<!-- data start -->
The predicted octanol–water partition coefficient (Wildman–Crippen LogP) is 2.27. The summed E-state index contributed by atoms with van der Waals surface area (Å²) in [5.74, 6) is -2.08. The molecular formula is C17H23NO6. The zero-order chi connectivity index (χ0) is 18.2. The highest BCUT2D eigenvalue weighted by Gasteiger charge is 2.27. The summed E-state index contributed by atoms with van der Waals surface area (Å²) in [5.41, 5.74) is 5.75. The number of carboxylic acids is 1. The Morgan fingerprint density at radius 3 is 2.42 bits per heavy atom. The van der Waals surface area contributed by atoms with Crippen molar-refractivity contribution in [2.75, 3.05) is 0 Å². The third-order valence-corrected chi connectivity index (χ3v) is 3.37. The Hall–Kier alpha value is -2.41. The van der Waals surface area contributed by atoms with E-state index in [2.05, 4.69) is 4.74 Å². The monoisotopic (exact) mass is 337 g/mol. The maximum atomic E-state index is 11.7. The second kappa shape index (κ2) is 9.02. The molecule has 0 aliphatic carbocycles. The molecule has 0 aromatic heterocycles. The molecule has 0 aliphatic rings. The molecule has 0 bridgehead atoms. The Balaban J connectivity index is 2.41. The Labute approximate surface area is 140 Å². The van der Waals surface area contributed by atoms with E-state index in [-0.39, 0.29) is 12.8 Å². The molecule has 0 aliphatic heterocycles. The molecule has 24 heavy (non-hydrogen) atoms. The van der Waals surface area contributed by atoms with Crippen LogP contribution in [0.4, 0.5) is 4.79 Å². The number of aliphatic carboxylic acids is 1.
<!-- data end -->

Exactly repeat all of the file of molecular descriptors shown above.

The predicted octanol–water partition coefficient (Wildman–Crippen LogP) is 2.27. The summed E-state index contributed by atoms with van der Waals surface area (Å²) in [5.74, 6) is -2.08. The molecular formula is C17H23NO6. The zero-order chi connectivity index (χ0) is 18.2. The highest BCUT2D eigenvalue weighted by Gasteiger charge is 2.27. The summed E-state index contributed by atoms with van der Waals surface area (Å²) in [5.41, 5.74) is 5.75. The number of carboxylic acids is 1. The Morgan fingerprint density at radius 3 is 2.42 bits per heavy atom. The van der Waals surface area contributed by atoms with Crippen molar-refractivity contribution in [2.75, 3.05) is 0 Å². The third-order valence-corrected chi connectivity index (χ3v) is 3.37. The Hall–Kier alpha value is -2.41. The van der Waals surface area contributed by atoms with E-state index in [2.05, 4.69) is 4.74 Å². The monoisotopic (exact) mass is 337 g/mol. The maximum atomic E-state index is 11.7. The second kappa shape index (κ2) is 9.02. The molecule has 0 aliphatic carbocycles. The molecule has 0 aromatic heterocycles. The molecule has 0 aliphatic rings. The molecule has 0 bridgehead atoms. The Balaban J connectivity index is 2.41. The Labute approximate surface area is 140 Å². The van der Waals surface area contributed by atoms with E-state index in [-0.39, 0.29) is 12.8 Å². The molecule has 0 aliphatic heterocycles. The molecule has 24 heavy (non-hydrogen) atoms. The van der Waals surface area contributed by atoms with Crippen LogP contribution in [0.4, 0.5) is 4.79 Å². The number of aliphatic carboxylic acids is 1.